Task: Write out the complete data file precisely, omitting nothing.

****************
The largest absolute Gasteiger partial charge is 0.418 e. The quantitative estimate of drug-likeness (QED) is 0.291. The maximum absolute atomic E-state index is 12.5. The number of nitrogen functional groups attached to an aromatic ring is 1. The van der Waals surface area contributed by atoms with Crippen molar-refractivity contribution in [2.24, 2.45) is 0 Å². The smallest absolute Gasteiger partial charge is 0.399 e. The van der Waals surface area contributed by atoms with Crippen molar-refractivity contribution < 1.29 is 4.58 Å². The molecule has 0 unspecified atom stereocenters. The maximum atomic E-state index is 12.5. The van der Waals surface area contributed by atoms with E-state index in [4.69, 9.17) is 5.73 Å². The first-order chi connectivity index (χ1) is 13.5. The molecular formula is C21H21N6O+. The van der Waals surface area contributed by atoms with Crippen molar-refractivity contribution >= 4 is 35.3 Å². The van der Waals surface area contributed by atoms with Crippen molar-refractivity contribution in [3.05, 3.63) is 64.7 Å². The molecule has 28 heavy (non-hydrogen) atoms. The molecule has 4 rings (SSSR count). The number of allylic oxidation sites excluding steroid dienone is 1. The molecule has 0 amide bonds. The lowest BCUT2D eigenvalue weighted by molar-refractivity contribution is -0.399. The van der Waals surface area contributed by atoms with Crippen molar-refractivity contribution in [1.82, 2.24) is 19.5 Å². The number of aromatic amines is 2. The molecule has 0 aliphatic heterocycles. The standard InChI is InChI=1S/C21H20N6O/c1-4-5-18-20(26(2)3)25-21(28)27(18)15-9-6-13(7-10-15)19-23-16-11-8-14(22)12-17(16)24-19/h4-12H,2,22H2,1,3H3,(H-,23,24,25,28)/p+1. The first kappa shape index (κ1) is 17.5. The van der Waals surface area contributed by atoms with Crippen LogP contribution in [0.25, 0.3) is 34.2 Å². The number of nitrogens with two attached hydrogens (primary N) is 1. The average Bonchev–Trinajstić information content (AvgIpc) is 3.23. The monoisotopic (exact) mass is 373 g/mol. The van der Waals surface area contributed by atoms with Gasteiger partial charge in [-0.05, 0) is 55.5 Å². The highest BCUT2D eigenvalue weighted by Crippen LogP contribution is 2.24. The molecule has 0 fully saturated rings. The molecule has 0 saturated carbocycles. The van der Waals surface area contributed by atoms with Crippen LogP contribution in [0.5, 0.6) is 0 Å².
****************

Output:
The largest absolute Gasteiger partial charge is 0.418 e. The quantitative estimate of drug-likeness (QED) is 0.291. The maximum absolute atomic E-state index is 12.5. The number of nitrogen functional groups attached to an aromatic ring is 1. The van der Waals surface area contributed by atoms with Crippen molar-refractivity contribution in [2.24, 2.45) is 0 Å². The smallest absolute Gasteiger partial charge is 0.399 e. The van der Waals surface area contributed by atoms with Crippen molar-refractivity contribution < 1.29 is 4.58 Å². The molecule has 0 unspecified atom stereocenters. The maximum atomic E-state index is 12.5. The van der Waals surface area contributed by atoms with E-state index in [4.69, 9.17) is 5.73 Å². The first-order chi connectivity index (χ1) is 13.5. The molecular formula is C21H21N6O+. The van der Waals surface area contributed by atoms with Crippen molar-refractivity contribution >= 4 is 35.3 Å². The van der Waals surface area contributed by atoms with Crippen molar-refractivity contribution in [3.05, 3.63) is 64.7 Å². The molecule has 28 heavy (non-hydrogen) atoms. The molecule has 4 rings (SSSR count). The number of allylic oxidation sites excluding steroid dienone is 1. The molecule has 0 amide bonds. The lowest BCUT2D eigenvalue weighted by molar-refractivity contribution is -0.399. The van der Waals surface area contributed by atoms with Crippen molar-refractivity contribution in [1.82, 2.24) is 19.5 Å². The number of aromatic amines is 2. The molecule has 0 aliphatic heterocycles. The standard InChI is InChI=1S/C21H20N6O/c1-4-5-18-20(26(2)3)25-21(28)27(18)15-9-6-13(7-10-15)19-23-16-11-8-14(22)12-17(16)24-19/h4-12H,2,22H2,1,3H3,(H-,23,24,25,28)/p+1. The first kappa shape index (κ1) is 17.5. The van der Waals surface area contributed by atoms with Crippen LogP contribution in [0.25, 0.3) is 34.2 Å². The number of nitrogens with two attached hydrogens (primary N) is 1. The average Bonchev–Trinajstić information content (AvgIpc) is 3.23. The monoisotopic (exact) mass is 373 g/mol. The van der Waals surface area contributed by atoms with Gasteiger partial charge in [-0.05, 0) is 55.5 Å². The highest BCUT2D eigenvalue weighted by Crippen LogP contribution is 2.24. The molecule has 0 fully saturated rings. The molecule has 0 saturated carbocycles. The van der Waals surface area contributed by atoms with Crippen LogP contribution in [0.5, 0.6) is 0 Å².